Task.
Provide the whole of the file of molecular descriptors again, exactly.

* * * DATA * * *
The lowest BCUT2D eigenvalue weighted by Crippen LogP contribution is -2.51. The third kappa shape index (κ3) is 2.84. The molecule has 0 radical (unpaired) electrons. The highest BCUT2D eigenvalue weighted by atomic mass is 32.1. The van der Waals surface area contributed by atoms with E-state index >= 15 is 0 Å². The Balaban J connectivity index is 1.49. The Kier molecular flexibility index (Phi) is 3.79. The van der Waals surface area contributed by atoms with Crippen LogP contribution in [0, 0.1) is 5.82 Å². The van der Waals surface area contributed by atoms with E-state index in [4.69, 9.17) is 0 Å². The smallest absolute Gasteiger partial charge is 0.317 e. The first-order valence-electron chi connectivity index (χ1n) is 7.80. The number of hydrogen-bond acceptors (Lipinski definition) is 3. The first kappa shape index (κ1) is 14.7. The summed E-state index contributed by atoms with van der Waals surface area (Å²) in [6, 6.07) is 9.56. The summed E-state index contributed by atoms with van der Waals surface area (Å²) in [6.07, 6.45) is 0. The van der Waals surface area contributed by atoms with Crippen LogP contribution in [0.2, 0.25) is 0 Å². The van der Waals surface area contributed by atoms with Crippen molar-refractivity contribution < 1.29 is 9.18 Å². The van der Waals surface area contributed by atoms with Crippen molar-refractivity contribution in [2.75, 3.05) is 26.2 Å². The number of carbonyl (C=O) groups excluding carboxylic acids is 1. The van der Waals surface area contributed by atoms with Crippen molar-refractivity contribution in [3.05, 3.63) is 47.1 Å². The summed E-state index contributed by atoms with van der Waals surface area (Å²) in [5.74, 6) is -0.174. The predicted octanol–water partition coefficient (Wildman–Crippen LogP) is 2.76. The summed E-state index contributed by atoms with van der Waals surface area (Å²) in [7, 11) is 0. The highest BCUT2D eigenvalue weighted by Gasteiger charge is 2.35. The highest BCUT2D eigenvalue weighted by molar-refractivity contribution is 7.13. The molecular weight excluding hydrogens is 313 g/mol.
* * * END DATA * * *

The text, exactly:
The lowest BCUT2D eigenvalue weighted by Crippen LogP contribution is -2.51. The third kappa shape index (κ3) is 2.84. The molecule has 0 radical (unpaired) electrons. The highest BCUT2D eigenvalue weighted by atomic mass is 32.1. The van der Waals surface area contributed by atoms with E-state index >= 15 is 0 Å². The Balaban J connectivity index is 1.49. The Kier molecular flexibility index (Phi) is 3.79. The van der Waals surface area contributed by atoms with Crippen LogP contribution in [0, 0.1) is 5.82 Å². The van der Waals surface area contributed by atoms with E-state index in [4.69, 9.17) is 0 Å². The smallest absolute Gasteiger partial charge is 0.317 e. The first-order valence-electron chi connectivity index (χ1n) is 7.80. The number of hydrogen-bond acceptors (Lipinski definition) is 3. The first kappa shape index (κ1) is 14.7. The summed E-state index contributed by atoms with van der Waals surface area (Å²) in [6, 6.07) is 9.56. The summed E-state index contributed by atoms with van der Waals surface area (Å²) in [6.07, 6.45) is 0. The van der Waals surface area contributed by atoms with Crippen LogP contribution in [0.2, 0.25) is 0 Å². The van der Waals surface area contributed by atoms with Crippen molar-refractivity contribution < 1.29 is 9.18 Å². The van der Waals surface area contributed by atoms with Crippen molar-refractivity contribution in [2.75, 3.05) is 26.2 Å². The number of carbonyl (C=O) groups excluding carboxylic acids is 1. The van der Waals surface area contributed by atoms with Crippen molar-refractivity contribution in [3.05, 3.63) is 47.1 Å². The summed E-state index contributed by atoms with van der Waals surface area (Å²) in [5.74, 6) is -0.174. The predicted octanol–water partition coefficient (Wildman–Crippen LogP) is 2.76. The summed E-state index contributed by atoms with van der Waals surface area (Å²) in [7, 11) is 0. The highest BCUT2D eigenvalue weighted by Gasteiger charge is 2.35. The highest BCUT2D eigenvalue weighted by molar-refractivity contribution is 7.13. The molecular weight excluding hydrogens is 313 g/mol.